Sign Up for Autism Basics Webinar

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autism-basics

Please reserve 10:30-11:30AM on Wednesday, September 27, 2017, for an informational webinar about serving individuals on the autism spectrum. This session will cover topics including what is autism, why it is important for librarians and literacy providers to know about autism and how to create an inclusive learning environment. An opportunity for questions will be provided at the end of the session.

To attend, simply send an email that contains the message: “Sign me up for the webinar” to Suzanne Schriar by Friday, September 22rd. 

The online webinar will be delivered using Adobe Connect Pro. To join the meeting, go to http://webjunctionillinois.adobeconnect.com/autism101/ about 10 minutes prior to the webinar. Enter as a Guest and sign in with your name and your agency’s name. You will be able to listen through headphones or speakers and type in your questions. If you are unable to attend the live session, this webinar will be recorded and posted to the Illinois State Library website.

Prior to the Connect Pro meeting, test your connection by clicking on either of these links:

https://admin.adobeconnect.com/common/help/en/support/meeting_test.htm

or

http://webjunctionillinois.adobeconnect.com/common/help/en/support/meeting_test.htm

Contact Suzanne Schriar (217-785-1533) or Mary Pelich (217-782-0974) with questions.

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Targeting Autism Connects People & Resources: A personal account

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Rachel_Combs_family_autism walk

Rachel Combs (pictured above), Public Services Manager at the University of Kentucky, Science and Engineering Library attended the 2017 Targeting Autism forum hoping to learn more about how she could remove barriers for people with autism and other disabilities in her library. 

 Rachel first became involved with the Targeting Autism project in 2016 while researching resources to help others with an autism diagnosis.  Through her research on the subject of autism and her involvement with Targeting Autism, she has since created a Library Employee Sensitivity Training Video and an expansive LibGuide on the University of Kentucky’s website.  The training video has been shared university-wide and is slated for use in training library assistants at the university.

But the best part of all, claims Rachel, was the opportunity to share with and learn from other professionals in her field at the forum.

 Read Rachel’s story, posted September1, 2017, here.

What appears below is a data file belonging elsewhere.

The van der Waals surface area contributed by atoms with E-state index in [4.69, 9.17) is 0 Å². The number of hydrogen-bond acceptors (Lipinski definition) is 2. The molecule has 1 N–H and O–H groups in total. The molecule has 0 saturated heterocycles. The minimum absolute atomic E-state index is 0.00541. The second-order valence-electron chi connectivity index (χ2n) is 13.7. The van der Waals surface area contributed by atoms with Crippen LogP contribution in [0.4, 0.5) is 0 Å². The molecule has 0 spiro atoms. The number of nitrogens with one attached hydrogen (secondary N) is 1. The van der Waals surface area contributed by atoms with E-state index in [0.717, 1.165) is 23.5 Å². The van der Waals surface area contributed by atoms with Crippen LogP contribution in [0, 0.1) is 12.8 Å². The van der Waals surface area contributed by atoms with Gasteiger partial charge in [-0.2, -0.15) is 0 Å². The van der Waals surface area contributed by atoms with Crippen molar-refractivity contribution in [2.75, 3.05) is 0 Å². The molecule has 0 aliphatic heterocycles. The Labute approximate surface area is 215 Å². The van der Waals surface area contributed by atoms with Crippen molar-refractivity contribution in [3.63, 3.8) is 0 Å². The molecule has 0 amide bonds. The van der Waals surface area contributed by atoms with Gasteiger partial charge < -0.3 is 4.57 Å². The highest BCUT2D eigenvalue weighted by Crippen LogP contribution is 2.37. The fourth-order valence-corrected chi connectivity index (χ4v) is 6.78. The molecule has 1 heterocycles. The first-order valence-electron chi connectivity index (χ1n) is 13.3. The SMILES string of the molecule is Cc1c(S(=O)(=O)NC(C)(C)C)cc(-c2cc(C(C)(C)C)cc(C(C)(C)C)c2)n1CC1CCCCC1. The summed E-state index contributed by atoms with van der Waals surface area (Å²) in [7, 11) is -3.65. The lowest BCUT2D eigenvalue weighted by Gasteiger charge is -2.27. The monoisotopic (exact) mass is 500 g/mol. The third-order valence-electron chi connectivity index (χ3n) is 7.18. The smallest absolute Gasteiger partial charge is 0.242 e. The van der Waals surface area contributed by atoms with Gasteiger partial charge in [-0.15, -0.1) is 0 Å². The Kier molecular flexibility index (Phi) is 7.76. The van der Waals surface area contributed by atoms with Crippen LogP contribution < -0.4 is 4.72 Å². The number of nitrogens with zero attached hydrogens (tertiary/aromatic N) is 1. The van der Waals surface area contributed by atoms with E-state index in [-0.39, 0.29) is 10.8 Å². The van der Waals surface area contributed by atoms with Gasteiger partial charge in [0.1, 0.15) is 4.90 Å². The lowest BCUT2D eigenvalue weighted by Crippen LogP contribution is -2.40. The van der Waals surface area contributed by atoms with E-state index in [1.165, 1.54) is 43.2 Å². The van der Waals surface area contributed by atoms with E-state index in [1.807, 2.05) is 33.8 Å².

If you have a personal impact testimony that you would like to share, please send it to Suzanne Schriar or Mary Pelich.

 

 

Autism Basics: A primer for librarians & literacy providers

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Please reserve 10:30-11:30AM on Wednesday, September 27, 2017, for an informational webinar about serving individuals on the autism spectrum. This session will cover topics including what is autism, why it is important for librarians and literacy providers to know about autism and how to create an inclusive learning environment. An opportunity for questions will be provided at the end of the session. 

 The online webinar will be delivered using Adobe Connect Pro. To join the meeting, go to  http://webjunctionillinois.adobeconnect.com/autism101/ about 10 minutes prior to the webinar. Enter as a Guest and sign in with your name and your agency’s name. You will be able to listen through headphones or speakers and type in your questions. If you are unable to attend the live session, this webinar will be recorded and posted to the Illinois State Library website.

 Prior to the Connect Pro meeting, test your connection by clicking on either of these links http://isl.adobeconnect.com/common/help/en/support/meeting_test.htm or

https://admin.acrobat.com/common/help/en/support/meeting_test.htm.

 Contact Suzanne Schriar (217-785-1533) or Mary Pelich (217-782-0974) with questions.

The “Autism Welcome Here: Library Programs, Services and More” Grant

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GrantLogo4a   Meg Kolaya

This grant honors the groundbreaking work of Libraries and Autism: We’re Connected co-founder, Meg Kolaya, for her contributions in promoting inclusion, connecting libraries with the autism community, and bringing awareness of the needs of individuals with Autism Spectrum Disorder (ASD) and their families to the library community.

Grant Description

Each year, a total of $5,000.00 will be awarded. Depending on the applications received, one grant for the full amount or multiple grants for smaller amounts totaling $5,000.00 may be awarded.  All types of libraries, either in the United States or Canada, are encouraged to apply and proposals can fund projects and services directed to any age group.  Applicants may propose to initiate a new, creative program or service, bring an established, successful program or service to their library for the first time, or enhance a program or service that they currently offer.  All proposed projects must benefit people with autism or their families, directly or indirectly.  Funds may be used to hire a trainer to present a workshop, buy program materials, pay for staff, etc.

Dates

Applications will be accepted starting September 1, 2017.

The application deadline is December 1, 2017.

The winning applicant(s) will be notified by March 1, 2018.

The grant funding period is from April 1, 2018 – March 31, 2019.

 Criteria for Selection

  1. The project is clearly described and well thought out.
  2. The potential impact is significant.
  3. There is institutional support for the program or service.
  4. People with autism, family members or other community stakeholders are involved in the development and/or implementation of the project.
  5. The program is one that would be replicable in other communities.
  6. The program or service is based on an understanding of the needs of people with autism and/or best practices in working with this population.
  7. There is a plan for the continuation of the service or program after the grant year.